Ludwig Wittgenstein, one of the most influential philosophers of the 20th century, lived two lives. The first was when he wrote the "Tractatus Logico-Philosophicus" in which he carried logical positivism to its pinnacle and reduced all meaning to propositions of logic. This was a life of absolute certitude, exactness and precision. "Tractatus" left nothing in the dark.
In his second life, Wittgenstein rejected the sharp formulas of logical positivism and advocated a view of the world that was based on complexities, uncertainties and intuitions. Instead of mathematical formulae and logical propositions as the foundation of reality, he spoke of "family resemblances" and "language games."
This radical shift made Bertrand Russell, the famous British philosopher of the time, frustrated and angry, and he pitied Wittgenstein for giving up serious philosophy. As Wittgenstein's "Cambridge Letters" shows, however, it was Wittgenstein who became disillusioned with Russell and pitied his old-fashioned, stubborn rationalism and positivism.
Wittgenstein had a strong personality. Everything he said or did was intense. His sentences were aphorismatic, his voice heroic. His choice students and followers adored him as a prophetic figure. His detractors ridiculed him as a charlatan devoid of philosophical discipline. Regardless of how one looks, the sharp contrasts between Wittgenstein's two lives says much about the tectonic shifts in modern Western philosophy.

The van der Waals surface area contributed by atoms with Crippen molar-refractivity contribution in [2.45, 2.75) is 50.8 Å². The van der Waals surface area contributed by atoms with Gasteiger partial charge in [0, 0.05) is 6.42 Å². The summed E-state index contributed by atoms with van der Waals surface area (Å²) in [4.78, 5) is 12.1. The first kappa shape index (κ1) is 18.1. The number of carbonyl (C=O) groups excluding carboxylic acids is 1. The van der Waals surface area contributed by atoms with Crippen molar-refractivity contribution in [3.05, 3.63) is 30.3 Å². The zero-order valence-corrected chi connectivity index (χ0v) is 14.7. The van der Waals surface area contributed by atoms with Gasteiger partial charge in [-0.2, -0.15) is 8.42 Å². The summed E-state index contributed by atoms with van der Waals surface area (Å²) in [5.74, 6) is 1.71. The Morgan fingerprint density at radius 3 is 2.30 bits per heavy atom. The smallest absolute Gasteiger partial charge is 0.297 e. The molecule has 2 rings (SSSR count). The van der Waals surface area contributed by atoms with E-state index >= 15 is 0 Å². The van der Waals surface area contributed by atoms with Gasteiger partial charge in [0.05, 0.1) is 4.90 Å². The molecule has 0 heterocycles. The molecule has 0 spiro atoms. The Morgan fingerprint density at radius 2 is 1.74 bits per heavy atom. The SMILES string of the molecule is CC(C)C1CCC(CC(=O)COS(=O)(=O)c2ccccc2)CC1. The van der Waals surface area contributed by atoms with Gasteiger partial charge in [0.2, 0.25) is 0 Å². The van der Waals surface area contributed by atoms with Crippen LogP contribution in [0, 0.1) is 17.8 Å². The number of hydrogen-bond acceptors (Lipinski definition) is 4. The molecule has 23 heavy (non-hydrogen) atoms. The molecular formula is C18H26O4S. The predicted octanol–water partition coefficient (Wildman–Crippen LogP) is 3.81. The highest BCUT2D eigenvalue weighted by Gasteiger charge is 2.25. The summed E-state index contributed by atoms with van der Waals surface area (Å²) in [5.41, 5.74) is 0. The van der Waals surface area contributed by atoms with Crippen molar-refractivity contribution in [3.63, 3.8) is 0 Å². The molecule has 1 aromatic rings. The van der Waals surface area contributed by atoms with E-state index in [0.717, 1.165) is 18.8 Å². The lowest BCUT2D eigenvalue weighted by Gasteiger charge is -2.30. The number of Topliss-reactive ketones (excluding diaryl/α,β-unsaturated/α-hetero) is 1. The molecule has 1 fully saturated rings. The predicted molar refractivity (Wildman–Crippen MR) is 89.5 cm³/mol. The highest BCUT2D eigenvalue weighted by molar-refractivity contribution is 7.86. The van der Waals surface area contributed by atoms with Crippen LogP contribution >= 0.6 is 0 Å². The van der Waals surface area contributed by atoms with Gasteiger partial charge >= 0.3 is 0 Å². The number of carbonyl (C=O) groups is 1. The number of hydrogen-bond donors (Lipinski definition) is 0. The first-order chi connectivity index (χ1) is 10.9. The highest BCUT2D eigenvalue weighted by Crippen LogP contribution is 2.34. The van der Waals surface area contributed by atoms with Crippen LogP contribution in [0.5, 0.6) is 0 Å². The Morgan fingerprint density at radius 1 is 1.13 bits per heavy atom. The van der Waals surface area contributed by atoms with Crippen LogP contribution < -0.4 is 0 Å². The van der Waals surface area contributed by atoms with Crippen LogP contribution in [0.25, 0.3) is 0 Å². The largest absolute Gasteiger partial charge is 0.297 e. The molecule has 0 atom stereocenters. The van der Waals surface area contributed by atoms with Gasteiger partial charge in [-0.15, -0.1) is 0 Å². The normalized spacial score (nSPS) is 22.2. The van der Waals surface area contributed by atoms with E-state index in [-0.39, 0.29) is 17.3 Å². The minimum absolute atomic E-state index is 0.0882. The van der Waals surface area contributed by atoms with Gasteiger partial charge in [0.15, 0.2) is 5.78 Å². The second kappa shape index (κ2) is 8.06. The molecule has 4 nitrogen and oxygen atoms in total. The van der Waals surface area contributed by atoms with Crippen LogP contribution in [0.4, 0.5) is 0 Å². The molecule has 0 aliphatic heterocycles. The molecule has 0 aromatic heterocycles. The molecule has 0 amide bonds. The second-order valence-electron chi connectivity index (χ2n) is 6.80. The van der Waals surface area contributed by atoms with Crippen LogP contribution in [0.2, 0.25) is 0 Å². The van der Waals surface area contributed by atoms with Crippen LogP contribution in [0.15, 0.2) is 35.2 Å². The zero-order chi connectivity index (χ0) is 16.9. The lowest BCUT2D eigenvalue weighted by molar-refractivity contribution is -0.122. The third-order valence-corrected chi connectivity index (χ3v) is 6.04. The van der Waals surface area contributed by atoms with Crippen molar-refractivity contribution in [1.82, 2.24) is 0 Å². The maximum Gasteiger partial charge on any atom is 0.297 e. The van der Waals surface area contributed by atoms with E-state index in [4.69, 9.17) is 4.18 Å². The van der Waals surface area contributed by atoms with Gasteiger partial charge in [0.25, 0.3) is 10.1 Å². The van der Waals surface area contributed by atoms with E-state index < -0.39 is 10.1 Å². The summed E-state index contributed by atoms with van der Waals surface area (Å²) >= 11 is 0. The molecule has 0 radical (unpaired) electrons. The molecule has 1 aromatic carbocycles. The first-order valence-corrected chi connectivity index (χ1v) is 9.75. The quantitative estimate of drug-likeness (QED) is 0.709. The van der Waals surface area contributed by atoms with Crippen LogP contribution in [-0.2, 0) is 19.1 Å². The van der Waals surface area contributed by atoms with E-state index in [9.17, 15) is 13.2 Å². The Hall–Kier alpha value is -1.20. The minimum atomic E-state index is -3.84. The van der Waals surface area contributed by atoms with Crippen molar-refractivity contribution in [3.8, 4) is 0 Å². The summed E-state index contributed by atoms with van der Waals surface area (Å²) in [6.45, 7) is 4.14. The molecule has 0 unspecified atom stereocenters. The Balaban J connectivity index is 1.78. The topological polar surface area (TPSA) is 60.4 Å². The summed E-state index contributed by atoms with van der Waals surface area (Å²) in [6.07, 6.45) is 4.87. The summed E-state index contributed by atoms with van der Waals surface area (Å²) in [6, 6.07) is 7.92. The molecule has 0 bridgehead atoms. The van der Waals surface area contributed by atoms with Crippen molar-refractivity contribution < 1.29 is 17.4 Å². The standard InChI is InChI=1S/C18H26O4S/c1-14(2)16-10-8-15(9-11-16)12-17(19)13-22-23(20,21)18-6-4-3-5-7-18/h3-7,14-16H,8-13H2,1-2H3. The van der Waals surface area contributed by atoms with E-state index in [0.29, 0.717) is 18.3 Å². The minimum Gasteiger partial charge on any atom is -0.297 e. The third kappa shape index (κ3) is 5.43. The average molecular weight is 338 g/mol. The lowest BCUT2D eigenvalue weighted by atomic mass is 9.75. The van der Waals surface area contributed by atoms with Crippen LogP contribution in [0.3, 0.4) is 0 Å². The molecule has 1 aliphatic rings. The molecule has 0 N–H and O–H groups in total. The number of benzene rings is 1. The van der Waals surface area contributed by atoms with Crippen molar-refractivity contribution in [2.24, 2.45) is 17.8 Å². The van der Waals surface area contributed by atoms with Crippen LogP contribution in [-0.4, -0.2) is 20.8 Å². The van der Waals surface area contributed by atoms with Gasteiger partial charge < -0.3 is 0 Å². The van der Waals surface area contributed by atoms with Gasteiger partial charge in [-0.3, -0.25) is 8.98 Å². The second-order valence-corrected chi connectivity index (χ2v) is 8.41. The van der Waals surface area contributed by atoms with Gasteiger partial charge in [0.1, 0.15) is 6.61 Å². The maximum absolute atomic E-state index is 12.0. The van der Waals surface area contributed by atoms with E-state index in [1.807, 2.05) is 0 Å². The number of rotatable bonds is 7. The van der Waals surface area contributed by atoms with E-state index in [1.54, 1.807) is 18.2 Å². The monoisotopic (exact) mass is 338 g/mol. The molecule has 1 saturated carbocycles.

The first Wittgenstein believed that the world was made out of atomistic units. This "scientific fact" is the basis of everything we need to know about language and logic. If the physical world is atomistic, mathematical, precise and sharp, so must be the philosophy that interprets it. Philosophy ought to mirror the world as it is. Thus, it must be logic and nothing else. All else falls outside the concerns of philosophy and logic.
This is where Wittgenstein said famously "whereof one cannot speak, thereof one must be silent." If logical positivism cannot make sense of something such as love or faith, philosophy must not say anything about it. In this narrow sense, he famously described the limits of our language as the limits of our world.
This sounded majestic to the darlings of positivism in the early 20th century. But Wittgenstein soon realized, through the most extraordinary circumstances, that there is more to reality than just atoms and logical propositions. There is so much out there that cannot be squeezed into logical sentences and scientific formulations but which still make sense. How do you write a musical note? How do you explain the feeling of longing for a friend? How do you give a logical/scientific explanation of love, forgiveness, righteousness or courage? The conclusion was: Just because we cannot explain something in a narrow logical sense, we cannot reject it as meaningless.